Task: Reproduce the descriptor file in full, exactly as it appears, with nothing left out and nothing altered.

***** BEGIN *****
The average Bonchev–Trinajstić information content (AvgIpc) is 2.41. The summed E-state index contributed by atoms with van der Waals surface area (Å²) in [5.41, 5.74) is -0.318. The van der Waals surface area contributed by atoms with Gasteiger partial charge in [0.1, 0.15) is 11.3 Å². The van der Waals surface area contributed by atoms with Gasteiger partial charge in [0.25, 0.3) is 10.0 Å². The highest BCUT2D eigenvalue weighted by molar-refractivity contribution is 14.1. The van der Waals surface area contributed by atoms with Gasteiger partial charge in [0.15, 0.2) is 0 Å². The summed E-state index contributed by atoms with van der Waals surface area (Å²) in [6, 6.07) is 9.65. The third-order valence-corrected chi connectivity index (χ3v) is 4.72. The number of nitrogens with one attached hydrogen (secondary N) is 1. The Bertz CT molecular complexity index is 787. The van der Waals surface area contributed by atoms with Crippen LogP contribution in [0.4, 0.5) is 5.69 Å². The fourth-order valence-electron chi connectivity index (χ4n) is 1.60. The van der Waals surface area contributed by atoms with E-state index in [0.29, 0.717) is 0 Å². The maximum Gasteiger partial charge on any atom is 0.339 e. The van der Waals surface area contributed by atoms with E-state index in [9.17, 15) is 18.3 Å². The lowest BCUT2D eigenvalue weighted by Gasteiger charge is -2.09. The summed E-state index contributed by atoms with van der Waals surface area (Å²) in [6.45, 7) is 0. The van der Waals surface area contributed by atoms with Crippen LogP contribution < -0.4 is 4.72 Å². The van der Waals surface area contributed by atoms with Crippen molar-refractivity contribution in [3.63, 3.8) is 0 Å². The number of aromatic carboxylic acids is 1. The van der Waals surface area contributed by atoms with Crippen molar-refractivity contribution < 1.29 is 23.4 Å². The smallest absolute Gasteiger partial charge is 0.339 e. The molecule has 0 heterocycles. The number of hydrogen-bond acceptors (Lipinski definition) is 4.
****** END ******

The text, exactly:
The average Bonchev–Trinajstić information content (AvgIpc) is 2.41. The summed E-state index contributed by atoms with van der Waals surface area (Å²) in [5.41, 5.74) is -0.318. The van der Waals surface area contributed by atoms with Gasteiger partial charge in [0.1, 0.15) is 11.3 Å². The van der Waals surface area contributed by atoms with Gasteiger partial charge in [0.25, 0.3) is 10.0 Å². The highest BCUT2D eigenvalue weighted by molar-refractivity contribution is 14.1. The van der Waals surface area contributed by atoms with Gasteiger partial charge in [0.15, 0.2) is 0 Å². The summed E-state index contributed by atoms with van der Waals surface area (Å²) in [6, 6.07) is 9.65. The third-order valence-corrected chi connectivity index (χ3v) is 4.72. The number of nitrogens with one attached hydrogen (secondary N) is 1. The Bertz CT molecular complexity index is 787. The van der Waals surface area contributed by atoms with Crippen LogP contribution in [0.4, 0.5) is 5.69 Å². The fourth-order valence-electron chi connectivity index (χ4n) is 1.60. The van der Waals surface area contributed by atoms with E-state index in [0.29, 0.717) is 0 Å². The maximum Gasteiger partial charge on any atom is 0.339 e. The van der Waals surface area contributed by atoms with E-state index in [9.17, 15) is 18.3 Å². The lowest BCUT2D eigenvalue weighted by Gasteiger charge is -2.09. The summed E-state index contributed by atoms with van der Waals surface area (Å²) in [6.45, 7) is 0. The van der Waals surface area contributed by atoms with Crippen LogP contribution < -0.4 is 4.72 Å². The van der Waals surface area contributed by atoms with Crippen molar-refractivity contribution in [3.63, 3.8) is 0 Å². The number of aromatic carboxylic acids is 1. The van der Waals surface area contributed by atoms with Crippen molar-refractivity contribution < 1.29 is 23.4 Å². The smallest absolute Gasteiger partial charge is 0.339 e. The molecule has 0 heterocycles. The number of hydrogen-bond acceptors (Lipinski definition) is 4.